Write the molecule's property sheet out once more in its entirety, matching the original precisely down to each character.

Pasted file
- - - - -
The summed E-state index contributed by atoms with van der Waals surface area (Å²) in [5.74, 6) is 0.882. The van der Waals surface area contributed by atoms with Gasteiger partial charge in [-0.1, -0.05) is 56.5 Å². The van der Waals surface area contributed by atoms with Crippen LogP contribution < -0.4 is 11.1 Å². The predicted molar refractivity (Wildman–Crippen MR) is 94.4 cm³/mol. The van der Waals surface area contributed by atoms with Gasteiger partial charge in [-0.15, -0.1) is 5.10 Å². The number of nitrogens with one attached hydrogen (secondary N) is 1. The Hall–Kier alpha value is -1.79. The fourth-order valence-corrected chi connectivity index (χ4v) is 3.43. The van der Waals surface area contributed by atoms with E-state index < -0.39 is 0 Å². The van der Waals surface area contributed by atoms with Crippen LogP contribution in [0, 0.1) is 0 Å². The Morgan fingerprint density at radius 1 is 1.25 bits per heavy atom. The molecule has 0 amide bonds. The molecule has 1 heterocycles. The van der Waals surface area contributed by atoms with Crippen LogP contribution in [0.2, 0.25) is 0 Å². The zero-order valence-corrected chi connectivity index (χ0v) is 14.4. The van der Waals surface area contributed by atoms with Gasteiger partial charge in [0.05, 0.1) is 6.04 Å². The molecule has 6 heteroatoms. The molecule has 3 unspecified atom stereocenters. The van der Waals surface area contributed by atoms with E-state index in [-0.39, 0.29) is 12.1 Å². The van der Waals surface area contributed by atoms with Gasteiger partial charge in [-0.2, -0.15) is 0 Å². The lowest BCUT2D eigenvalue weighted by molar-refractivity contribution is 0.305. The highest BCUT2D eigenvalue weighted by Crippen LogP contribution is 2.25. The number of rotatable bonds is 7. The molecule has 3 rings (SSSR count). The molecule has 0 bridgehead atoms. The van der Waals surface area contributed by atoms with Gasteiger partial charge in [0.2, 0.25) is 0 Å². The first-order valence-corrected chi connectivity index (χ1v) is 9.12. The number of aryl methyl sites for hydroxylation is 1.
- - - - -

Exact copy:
The summed E-state index contributed by atoms with van der Waals surface area (Å²) in [5.74, 6) is 0.882. The van der Waals surface area contributed by atoms with Gasteiger partial charge in [-0.1, -0.05) is 56.5 Å². The van der Waals surface area contributed by atoms with Crippen LogP contribution < -0.4 is 11.1 Å². The predicted molar refractivity (Wildman–Crippen MR) is 94.4 cm³/mol. The van der Waals surface area contributed by atoms with Gasteiger partial charge in [-0.15, -0.1) is 5.10 Å². The number of nitrogens with one attached hydrogen (secondary N) is 1. The Hall–Kier alpha value is -1.79. The fourth-order valence-corrected chi connectivity index (χ4v) is 3.43. The van der Waals surface area contributed by atoms with E-state index < -0.39 is 0 Å². The van der Waals surface area contributed by atoms with Crippen LogP contribution in [0, 0.1) is 0 Å². The Morgan fingerprint density at radius 1 is 1.25 bits per heavy atom. The molecule has 0 amide bonds. The molecule has 1 heterocycles. The van der Waals surface area contributed by atoms with Crippen LogP contribution in [0.2, 0.25) is 0 Å². The zero-order valence-corrected chi connectivity index (χ0v) is 14.4. The van der Waals surface area contributed by atoms with Gasteiger partial charge in [0.05, 0.1) is 6.04 Å². The molecule has 6 heteroatoms. The molecule has 3 unspecified atom stereocenters. The van der Waals surface area contributed by atoms with E-state index in [-0.39, 0.29) is 12.1 Å². The van der Waals surface area contributed by atoms with Gasteiger partial charge in [-0.2, -0.15) is 0 Å². The lowest BCUT2D eigenvalue weighted by molar-refractivity contribution is 0.305. The highest BCUT2D eigenvalue weighted by Crippen LogP contribution is 2.25. The number of rotatable bonds is 7. The molecule has 3 rings (SSSR count). The molecule has 0 bridgehead atoms. The van der Waals surface area contributed by atoms with Gasteiger partial charge in [0.2, 0.25) is 0 Å². The first-order valence-corrected chi connectivity index (χ1v) is 9.12. The number of aryl methyl sites for hydroxylation is 1.